Football managers are in the “results business”. Then again, who isn’t? Certainly not asset managers, who are judged on the size of their returns rather than how well they wear a bow tie – most of the time, at least.
The same can be said of asset managers’ experiments with new technology. Firms are being applauded for finally embracing technology – appointing chief digital officers, launching AI funds, opening fintech accelerators or piloting blockchain proof of concepts.
But the time will soon come where these projects will have to show some results – the AI funds will need to outperform normal-intelligence funds, the incubated fintechs will need to blossom into full-grown services and the proof of concepts will need to become fully operational.
The pressure is evident in other areas of the market. Fintechs that targeted the incumbent private wealth managers are withdrawing from the market – it turns out high-net-worth investors have as much appetite for robo-advisers as the rest of us do for call centres.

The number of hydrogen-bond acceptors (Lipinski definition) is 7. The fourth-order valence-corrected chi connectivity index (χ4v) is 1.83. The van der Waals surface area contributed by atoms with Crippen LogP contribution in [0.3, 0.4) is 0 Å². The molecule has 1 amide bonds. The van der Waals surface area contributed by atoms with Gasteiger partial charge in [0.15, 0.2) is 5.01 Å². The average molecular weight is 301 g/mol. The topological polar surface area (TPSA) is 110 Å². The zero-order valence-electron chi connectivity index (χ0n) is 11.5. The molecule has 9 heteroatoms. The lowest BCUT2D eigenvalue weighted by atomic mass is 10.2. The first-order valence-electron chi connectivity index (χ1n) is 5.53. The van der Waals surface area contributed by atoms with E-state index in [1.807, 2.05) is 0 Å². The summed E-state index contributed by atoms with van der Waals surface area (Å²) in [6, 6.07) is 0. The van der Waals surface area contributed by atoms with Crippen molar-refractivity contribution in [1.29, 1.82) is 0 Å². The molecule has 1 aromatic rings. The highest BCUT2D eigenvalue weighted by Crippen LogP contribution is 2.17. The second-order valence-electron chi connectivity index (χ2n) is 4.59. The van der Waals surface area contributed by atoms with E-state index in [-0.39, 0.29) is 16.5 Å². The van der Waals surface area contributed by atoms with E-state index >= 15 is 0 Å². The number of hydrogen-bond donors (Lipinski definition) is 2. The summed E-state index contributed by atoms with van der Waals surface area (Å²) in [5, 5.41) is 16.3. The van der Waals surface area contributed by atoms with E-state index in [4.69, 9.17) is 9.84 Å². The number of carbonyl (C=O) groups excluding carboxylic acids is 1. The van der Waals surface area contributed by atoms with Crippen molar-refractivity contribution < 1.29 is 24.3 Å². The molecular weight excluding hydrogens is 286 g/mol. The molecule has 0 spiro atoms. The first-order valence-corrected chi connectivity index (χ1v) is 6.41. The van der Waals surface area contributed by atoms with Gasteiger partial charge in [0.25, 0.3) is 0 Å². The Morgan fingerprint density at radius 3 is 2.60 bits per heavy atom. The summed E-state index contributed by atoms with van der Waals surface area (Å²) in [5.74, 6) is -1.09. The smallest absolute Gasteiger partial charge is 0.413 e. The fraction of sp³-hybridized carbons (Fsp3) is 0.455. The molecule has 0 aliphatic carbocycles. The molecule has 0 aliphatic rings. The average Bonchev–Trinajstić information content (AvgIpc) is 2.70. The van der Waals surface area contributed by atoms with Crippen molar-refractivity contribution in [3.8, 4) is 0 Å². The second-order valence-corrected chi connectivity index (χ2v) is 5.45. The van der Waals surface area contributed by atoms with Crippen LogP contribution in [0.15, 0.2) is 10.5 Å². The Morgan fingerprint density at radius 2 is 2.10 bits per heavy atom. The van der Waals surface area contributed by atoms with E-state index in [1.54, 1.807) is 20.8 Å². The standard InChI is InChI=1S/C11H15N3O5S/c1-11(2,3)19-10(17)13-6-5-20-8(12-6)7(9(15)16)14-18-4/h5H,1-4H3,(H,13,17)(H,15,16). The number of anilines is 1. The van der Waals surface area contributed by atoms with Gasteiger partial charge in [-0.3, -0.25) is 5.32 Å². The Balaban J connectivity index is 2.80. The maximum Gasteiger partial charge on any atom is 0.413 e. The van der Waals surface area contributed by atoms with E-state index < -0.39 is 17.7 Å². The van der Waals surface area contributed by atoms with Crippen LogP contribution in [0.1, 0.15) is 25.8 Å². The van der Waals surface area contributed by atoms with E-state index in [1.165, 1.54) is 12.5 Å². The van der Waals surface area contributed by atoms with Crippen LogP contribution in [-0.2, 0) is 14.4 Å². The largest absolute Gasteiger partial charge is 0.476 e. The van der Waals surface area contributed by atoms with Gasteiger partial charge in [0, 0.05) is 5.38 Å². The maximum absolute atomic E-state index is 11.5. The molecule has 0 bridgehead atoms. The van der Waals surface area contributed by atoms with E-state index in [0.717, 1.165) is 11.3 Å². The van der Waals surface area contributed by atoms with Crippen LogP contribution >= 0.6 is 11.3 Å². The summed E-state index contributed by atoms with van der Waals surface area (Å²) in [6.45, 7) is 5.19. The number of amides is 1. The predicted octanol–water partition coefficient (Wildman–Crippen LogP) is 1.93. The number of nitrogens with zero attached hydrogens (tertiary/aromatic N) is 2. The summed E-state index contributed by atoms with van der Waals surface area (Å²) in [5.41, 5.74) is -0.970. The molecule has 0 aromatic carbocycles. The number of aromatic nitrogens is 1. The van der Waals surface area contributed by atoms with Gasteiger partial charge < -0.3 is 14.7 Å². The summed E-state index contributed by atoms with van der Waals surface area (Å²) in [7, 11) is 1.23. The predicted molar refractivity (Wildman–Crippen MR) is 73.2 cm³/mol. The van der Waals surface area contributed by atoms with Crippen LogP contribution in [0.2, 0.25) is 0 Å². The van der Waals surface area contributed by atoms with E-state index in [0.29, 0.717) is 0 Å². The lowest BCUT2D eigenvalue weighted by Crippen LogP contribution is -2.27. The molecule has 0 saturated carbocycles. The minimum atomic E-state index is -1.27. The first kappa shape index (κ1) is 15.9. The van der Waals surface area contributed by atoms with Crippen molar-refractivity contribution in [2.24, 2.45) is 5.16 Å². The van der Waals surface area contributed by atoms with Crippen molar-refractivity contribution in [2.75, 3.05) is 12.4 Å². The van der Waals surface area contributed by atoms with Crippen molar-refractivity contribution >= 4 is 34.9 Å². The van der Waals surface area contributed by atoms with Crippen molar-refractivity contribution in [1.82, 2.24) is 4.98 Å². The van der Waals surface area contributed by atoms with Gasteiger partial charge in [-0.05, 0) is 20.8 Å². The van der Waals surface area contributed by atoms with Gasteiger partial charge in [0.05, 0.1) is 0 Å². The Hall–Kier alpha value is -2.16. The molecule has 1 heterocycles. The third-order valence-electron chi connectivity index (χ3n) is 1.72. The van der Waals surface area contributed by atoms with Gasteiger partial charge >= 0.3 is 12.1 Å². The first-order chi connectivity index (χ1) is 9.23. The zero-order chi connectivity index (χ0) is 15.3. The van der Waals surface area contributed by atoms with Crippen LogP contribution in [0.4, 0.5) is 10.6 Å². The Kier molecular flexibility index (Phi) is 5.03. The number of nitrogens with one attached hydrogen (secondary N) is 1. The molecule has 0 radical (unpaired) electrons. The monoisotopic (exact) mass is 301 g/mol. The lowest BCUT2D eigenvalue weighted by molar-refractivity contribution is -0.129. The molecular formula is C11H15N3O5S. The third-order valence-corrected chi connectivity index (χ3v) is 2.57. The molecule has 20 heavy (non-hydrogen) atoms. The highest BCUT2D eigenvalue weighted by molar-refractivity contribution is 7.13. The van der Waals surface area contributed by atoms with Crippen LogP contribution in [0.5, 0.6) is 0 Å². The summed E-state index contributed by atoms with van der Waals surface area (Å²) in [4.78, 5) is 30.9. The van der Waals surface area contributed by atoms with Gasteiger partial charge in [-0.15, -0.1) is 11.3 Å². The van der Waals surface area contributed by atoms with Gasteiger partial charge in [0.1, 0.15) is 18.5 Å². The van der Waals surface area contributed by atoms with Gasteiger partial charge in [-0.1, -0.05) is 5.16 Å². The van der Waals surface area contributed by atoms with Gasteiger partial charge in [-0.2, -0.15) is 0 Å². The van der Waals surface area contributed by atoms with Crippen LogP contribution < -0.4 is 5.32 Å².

The funds industry is sometimes criticised for being too cynical towards new technology and not learning the value of failure – an essential ingredient in Silicon Valley, apparently. However, a preference for real and tangible results and not just high concepts has its place.
Nicholas Pratt is technology & operations editor at Funds Europe
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